Next is one of several males that were restlessly wandering up and down the tree, checking out each female. These were presumably hoping for a mating opportunity. Males of the two species look quite similar, but I think this one is M. macrurus.

Over an extended time, various females came, raised their ovipositers, and drilled in. After a time they would slowly retract the ovipositor and move on to a different spot in the tree.

At one point a female atrata actually straddled a macrurus who was already drilling, and the interloper began drilling into the same hole! You can see this in the final picture if you look closely. This “claim jumping “ is probably common among these competing species.

Experience has taught me that this orgy of horntail murder was far from over, as the wasps will continue to visit this tree over several days. I resolved to return as soon as I could, and in a later installment you will see that things were going to get pretty strange on the ‘ol “ichneumon tree”.

Stay tuned!

21 thoughts on “Readers’ wildlife photos

  1. Gobsmacked is the perfect description for how i feel about these photos! Spectacular! One can easily see why the ichneumon captured the attention of Bernd Heinrich‘a father (who buried his precious collection to protect them from the Nazis and the ravages of war, read The Snoring Bird for the story) they are beautiful…as long as one in not a horntail. These really are fantastic.

  2. People may be wondering how the giant ichneumons find their prey.
    From what I’ve read it does not seem certain how they they do it, but speculations center around smell and sound and maybe its a combination of things. They may smell the larva (they do a lot of tapping with their antennae at first). It is known that the larva are associated with a wood fungus, and there are ideas that the ichneumons sniff around for that. Sound may also be involved, as in hearing the larva in the wood.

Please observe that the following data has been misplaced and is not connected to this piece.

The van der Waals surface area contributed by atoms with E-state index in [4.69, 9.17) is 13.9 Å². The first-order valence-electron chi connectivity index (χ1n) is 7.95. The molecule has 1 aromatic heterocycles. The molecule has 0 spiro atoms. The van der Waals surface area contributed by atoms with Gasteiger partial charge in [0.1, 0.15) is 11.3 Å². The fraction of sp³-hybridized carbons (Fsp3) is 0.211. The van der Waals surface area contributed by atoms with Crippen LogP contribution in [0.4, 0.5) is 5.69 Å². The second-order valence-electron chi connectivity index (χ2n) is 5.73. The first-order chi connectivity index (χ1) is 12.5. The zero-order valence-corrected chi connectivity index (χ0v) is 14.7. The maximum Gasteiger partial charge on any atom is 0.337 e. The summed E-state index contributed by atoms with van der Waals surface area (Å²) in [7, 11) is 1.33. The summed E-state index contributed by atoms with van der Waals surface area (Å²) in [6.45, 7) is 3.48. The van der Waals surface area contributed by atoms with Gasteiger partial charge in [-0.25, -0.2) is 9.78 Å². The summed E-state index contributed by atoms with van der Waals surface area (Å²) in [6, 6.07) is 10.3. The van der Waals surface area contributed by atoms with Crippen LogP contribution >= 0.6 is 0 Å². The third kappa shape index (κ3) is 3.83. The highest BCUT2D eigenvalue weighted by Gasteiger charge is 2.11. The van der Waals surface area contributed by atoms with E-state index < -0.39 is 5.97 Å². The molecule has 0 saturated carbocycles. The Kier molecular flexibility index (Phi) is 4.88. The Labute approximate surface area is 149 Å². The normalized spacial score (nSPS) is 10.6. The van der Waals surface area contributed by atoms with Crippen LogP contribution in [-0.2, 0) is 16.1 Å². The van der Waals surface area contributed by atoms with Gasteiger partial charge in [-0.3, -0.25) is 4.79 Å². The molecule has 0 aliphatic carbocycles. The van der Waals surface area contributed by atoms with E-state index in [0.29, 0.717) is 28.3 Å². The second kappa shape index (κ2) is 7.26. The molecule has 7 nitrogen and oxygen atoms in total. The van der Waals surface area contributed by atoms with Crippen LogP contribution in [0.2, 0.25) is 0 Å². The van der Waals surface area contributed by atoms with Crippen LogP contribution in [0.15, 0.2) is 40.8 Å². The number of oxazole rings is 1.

I also wonder if the ovipositor has sensory structures to sniff out the prey at close range. It might be somewhat simplified if they manage to drill into the larval tunnel, and then follow the tunnel with the ovipositor until they “hit larva”. This could be why the tool is so incredibly long. The ovipositor of giant ichneumons are described as the longest ovipositor in insects.

    1. I saw a talk that showed Braconidae that attack wood-boring insects tapped the wood with their antennae and use the echoes to find the host. Rather like sonar, and different densities of wood and host providing the return.

  3. Mark, your photos are terrific! I have become obsessed with dragonflies and I hope, one day, to make images as beautiful as yours.

    This past summer I stopped at a small pond to photograph a Great Blue Heron. I missed the heron, but found the pond was teeming with dragonflies. I ended up spending 2 hours wondering around the pond making images.

    I can’t wait to see your next batch of images.

    1. Very good! You are likely well equipped to photograph dragonflies with the long lens. Different species have different flying and perching habits. I do suggest you try the fields that are near water – and by that, even fields a mile or more away from it. There, dragonflies will also be abundant and your approach to them is not prevented by water.

  4. Beautiful, detailed pictures of ichneumon wasps laying eggs! Another aspect of evolution that is totally amazing. I can easily see how Creationist could latch onto this behavior as something that could not have evolved (obviously God did it). The location of prey is amazing, but how can a long, flexible ovipositor drill several inches into wood?

    1. The ovipositor is made with two blades that lock together lengthwise. They drill by sliding the blades forward and back in an alternating motion. Maybe the tips have saw teeth (?) that cut into the wood, fiber by fiber.

  5. Remarkable drama! Thanks for having the patience and skill to provide these fine pics. Sounds like the plot is thickening.